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Notes on Post-Conceptual Poetry

Notes on Post-Conceptual Poetry

Felix Bernstein

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With "You Guys, We Need to Talk About Felix," a Preface by Trisha Low
Paperback, 170 pages
Dimensions 5.5" x 8.5" x 0.5"
ISBN: 978-0-9961696-3-9


Notes on Post-Conceptual Poetry by Felix Bernstein is an aggravated survey of contemporary poetry, art, and criticism; compounded by compulsive archaeological digging in to the relics and ruins of Language poetry, Conceptual poetry, and Felix's own familiar familial corpus. He shows how our Millennial artists (Lady Gaga to Dorothea Lasky), literary movements (Post-Conceptual Poetry to Alt Lit), and political philosophies (Speculative Materialism to Queer Theory), interface with 20th-century aesthetics by revising (through appeals to sincerity, affect, and the great outdoors) and reinforcing (through lingering appeals to irony and the presumed necessity of reductive meme-making and networking) the daunting trifecta of post-structuralism, critical theory, and postmodernism.


"It seems unfair that Felix Bernstein should both be born into the position of heir to a famous poetry surname and be something of a genius—should such a slim boy be burdened with both? It’s enough to make one flap one’s humid veil like a frog-duenna. Yet this book is one of sheer pace and fitful pleasures, post-conceptualism’s ‘death of the work’ a reinvention of zero, as intrepid Felix nimbly parries with the spectre of Kenny Goldsmith, with various twentieth-century proper nouns, with family/literary history, and, always, with himself, a tail-chasing enterprise which traces another zero which is also an infinitesimal stage." —Joyelle McSweeney (author Percussion Grenade from Fence and Salamandine: 8 Gothics from Tarpaulin Sky Press)

"Notes on Post-conceptual Poetry is a list of ninety-three (93) notes, plus intro and endnotes, in which Bernstein attempts the most explicit and energetic deconstruction of prevailing avant-garde social minutiae I’ve yet encountered. In fact, I’m not sure I’ve ever read a text more intelligibly self-aware. Drawing on thinkers from Deleuze to Lacan to Love to Ngai to Badiou to Barthes to Perloff, and combining a Zizekian X-ray vision with the biting “you can’t scare me” of youth, Notes constitutes Bernstein’s irruption into / refusal of the institutional avant-garde." Monroe Lawrence, The Capilano Review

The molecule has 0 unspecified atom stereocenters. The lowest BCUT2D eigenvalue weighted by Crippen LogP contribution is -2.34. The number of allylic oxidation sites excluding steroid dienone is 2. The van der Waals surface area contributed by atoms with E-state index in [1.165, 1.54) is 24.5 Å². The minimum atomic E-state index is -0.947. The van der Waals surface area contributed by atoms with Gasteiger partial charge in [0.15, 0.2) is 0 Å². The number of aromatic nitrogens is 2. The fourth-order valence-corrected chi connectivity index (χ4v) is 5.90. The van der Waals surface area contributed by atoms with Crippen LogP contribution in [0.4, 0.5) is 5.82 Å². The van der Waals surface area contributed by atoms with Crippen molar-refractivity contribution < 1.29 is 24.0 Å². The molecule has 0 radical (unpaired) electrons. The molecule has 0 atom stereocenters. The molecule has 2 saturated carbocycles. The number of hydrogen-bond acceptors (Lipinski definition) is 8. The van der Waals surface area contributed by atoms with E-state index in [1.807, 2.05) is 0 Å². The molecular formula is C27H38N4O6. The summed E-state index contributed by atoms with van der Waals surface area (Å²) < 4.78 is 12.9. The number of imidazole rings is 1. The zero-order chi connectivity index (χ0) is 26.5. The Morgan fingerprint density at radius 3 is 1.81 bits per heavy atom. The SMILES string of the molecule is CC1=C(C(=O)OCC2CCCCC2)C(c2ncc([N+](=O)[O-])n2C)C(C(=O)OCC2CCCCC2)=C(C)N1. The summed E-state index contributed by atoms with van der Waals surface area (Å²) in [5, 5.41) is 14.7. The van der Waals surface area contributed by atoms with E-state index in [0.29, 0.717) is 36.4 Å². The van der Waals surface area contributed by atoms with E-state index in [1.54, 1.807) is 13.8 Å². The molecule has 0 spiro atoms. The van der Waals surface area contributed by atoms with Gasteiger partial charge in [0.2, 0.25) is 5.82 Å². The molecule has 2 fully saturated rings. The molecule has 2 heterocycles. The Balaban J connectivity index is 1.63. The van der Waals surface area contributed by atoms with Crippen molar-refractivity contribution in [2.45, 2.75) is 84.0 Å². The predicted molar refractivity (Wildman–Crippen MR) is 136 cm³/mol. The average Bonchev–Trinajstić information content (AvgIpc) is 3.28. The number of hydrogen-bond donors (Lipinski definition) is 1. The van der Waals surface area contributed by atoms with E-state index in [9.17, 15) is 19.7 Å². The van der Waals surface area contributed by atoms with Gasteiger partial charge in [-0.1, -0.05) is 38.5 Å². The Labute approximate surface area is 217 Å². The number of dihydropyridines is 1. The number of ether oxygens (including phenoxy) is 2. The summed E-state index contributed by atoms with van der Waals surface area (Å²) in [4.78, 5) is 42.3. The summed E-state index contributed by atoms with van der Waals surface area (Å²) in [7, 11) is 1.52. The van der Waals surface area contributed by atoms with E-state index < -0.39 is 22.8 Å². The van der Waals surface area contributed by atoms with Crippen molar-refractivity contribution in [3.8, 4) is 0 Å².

"Notes on Post-Conceptual Poetry counter-canonically induces its subjects by way of negative generational reconnaissance and horrifically attritional complicity. It’s tough: sheaving a set of contemporaneous cultural productions, this work of maddened criticism plays privilege up the transplatformal compound it flexes to obscure a punctum. Insert Blanc Press didn’t get these Notes first, after all—Facebook and The Volta did, as may others still. An insistent skepticism resonates intra-argumentatively, doubtlessly and hopelessly cauterized by the conceptual lineage it serves to chip away at, leakage inevitable—and in “longing (for an end to work),” against and by the predecessors that shaped it. This version of Notes on Post-Conceptual Poetry also did not receive the assistance of an NEA Art Works Grant; nevertheless, it successfully arranges its excesses along an advanced political-philosophical horizon while exhaustively antagonizing the assessments those arrangements produce. Frantic, tactical, and resistant to endogenic rumor, it stages a few of the troubling and provocational concerns that presently riddle Bernstein’s network of writers and artists, young and old alike—their nascence approaching a discontinuity of precedential adjudications to trend and fault." —J. Gordon Faylor, Gauss PDF

"This book pretty much gets the now. Like with a slam dunk. And it knows it is slam dunking too. But even tho he's that total know-it-all boy in high school you gotta love him cuz he's also totally twisty and dark too. As in somber. Like a jewish intellectual Edward from twilight. I think we all dig boys with good breeding who are a little smart and crazy and blood thirsty. So why not try him out? It'll be a fun ride, if nothing else." Hilary Duff (author of Elixer, Simon & Schuster)


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Translation missing: en.Felix Bernstein

Felix Bernstein debuted on YouTube with his disarming and satirical coming out video in 2008, going on, in later videos, to play Amy Winehouse, Lamb Chop, and Leopold (Peter) Brant. With Gabe Rubin, he made the films Unchained Melody and Boyland. Together they directed and starred in Red Krayola’s opera Victorine at the 2012 Whitney Biennial. Bernstein’s critical and uncritical writings have appeared in Bomb, The Brooklyn Rail, Hyperallergic, and Boston Review. In Fall 2015, his new performance Adonis or Bieber Bathos Elegy will have its premiere at the Whitney and his collection of poems Burn Book will be out from Nightboat. You can see his work at FelixBernstein.Com or try @FelixBernstein on Twitter and Facebook.